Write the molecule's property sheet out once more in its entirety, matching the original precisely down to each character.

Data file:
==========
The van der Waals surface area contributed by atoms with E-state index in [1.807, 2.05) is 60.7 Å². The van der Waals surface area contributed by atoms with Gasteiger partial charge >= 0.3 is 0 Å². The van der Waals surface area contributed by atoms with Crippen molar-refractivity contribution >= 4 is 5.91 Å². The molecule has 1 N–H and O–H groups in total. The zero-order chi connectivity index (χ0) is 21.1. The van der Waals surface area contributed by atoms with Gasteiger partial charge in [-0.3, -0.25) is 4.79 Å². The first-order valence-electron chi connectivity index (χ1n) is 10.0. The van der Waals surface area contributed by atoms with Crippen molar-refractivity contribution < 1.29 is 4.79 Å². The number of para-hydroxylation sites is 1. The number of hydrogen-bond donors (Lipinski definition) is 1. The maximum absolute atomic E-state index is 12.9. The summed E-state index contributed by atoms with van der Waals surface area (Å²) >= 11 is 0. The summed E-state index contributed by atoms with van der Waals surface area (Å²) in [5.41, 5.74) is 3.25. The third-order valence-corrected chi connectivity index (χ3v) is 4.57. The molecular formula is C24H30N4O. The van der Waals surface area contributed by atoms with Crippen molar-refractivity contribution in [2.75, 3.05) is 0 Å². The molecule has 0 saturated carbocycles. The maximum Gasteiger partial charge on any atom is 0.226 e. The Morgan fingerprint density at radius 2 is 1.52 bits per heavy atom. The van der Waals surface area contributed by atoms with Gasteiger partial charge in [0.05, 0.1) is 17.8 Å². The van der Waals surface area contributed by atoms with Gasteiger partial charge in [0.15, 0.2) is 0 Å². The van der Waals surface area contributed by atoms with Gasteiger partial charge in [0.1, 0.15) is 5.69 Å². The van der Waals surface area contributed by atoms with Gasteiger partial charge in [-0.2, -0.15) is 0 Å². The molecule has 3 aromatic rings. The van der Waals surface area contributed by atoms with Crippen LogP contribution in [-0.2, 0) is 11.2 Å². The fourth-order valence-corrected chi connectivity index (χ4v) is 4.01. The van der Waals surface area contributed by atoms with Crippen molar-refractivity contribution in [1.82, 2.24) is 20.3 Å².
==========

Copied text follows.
The van der Waals surface area contributed by atoms with E-state index in [1.807, 2.05) is 60.7 Å². The van der Waals surface area contributed by atoms with Gasteiger partial charge >= 0.3 is 0 Å². The van der Waals surface area contributed by atoms with Crippen molar-refractivity contribution >= 4 is 5.91 Å². The molecule has 1 N–H and O–H groups in total. The zero-order chi connectivity index (χ0) is 21.1. The van der Waals surface area contributed by atoms with Gasteiger partial charge in [-0.3, -0.25) is 4.79 Å². The first-order valence-electron chi connectivity index (χ1n) is 10.0. The van der Waals surface area contributed by atoms with Crippen molar-refractivity contribution < 1.29 is 4.79 Å². The number of para-hydroxylation sites is 1. The number of hydrogen-bond donors (Lipinski definition) is 1. The maximum absolute atomic E-state index is 12.9. The summed E-state index contributed by atoms with van der Waals surface area (Å²) >= 11 is 0. The summed E-state index contributed by atoms with van der Waals surface area (Å²) in [5.41, 5.74) is 3.25. The third-order valence-corrected chi connectivity index (χ3v) is 4.57. The molecular formula is C24H30N4O. The van der Waals surface area contributed by atoms with Crippen molar-refractivity contribution in [2.75, 3.05) is 0 Å². The molecule has 0 saturated carbocycles. The maximum Gasteiger partial charge on any atom is 0.226 e. The Morgan fingerprint density at radius 2 is 1.52 bits per heavy atom. The van der Waals surface area contributed by atoms with Gasteiger partial charge in [0.05, 0.1) is 17.8 Å². The van der Waals surface area contributed by atoms with Gasteiger partial charge in [0.15, 0.2) is 0 Å². The van der Waals surface area contributed by atoms with Gasteiger partial charge in [0.1, 0.15) is 5.69 Å². The van der Waals surface area contributed by atoms with Gasteiger partial charge in [-0.2, -0.15) is 0 Å². The molecule has 3 aromatic rings. The van der Waals surface area contributed by atoms with Crippen LogP contribution in [-0.2, 0) is 11.2 Å². The fourth-order valence-corrected chi connectivity index (χ4v) is 4.01. The van der Waals surface area contributed by atoms with Crippen molar-refractivity contribution in [1.82, 2.24) is 20.3 Å².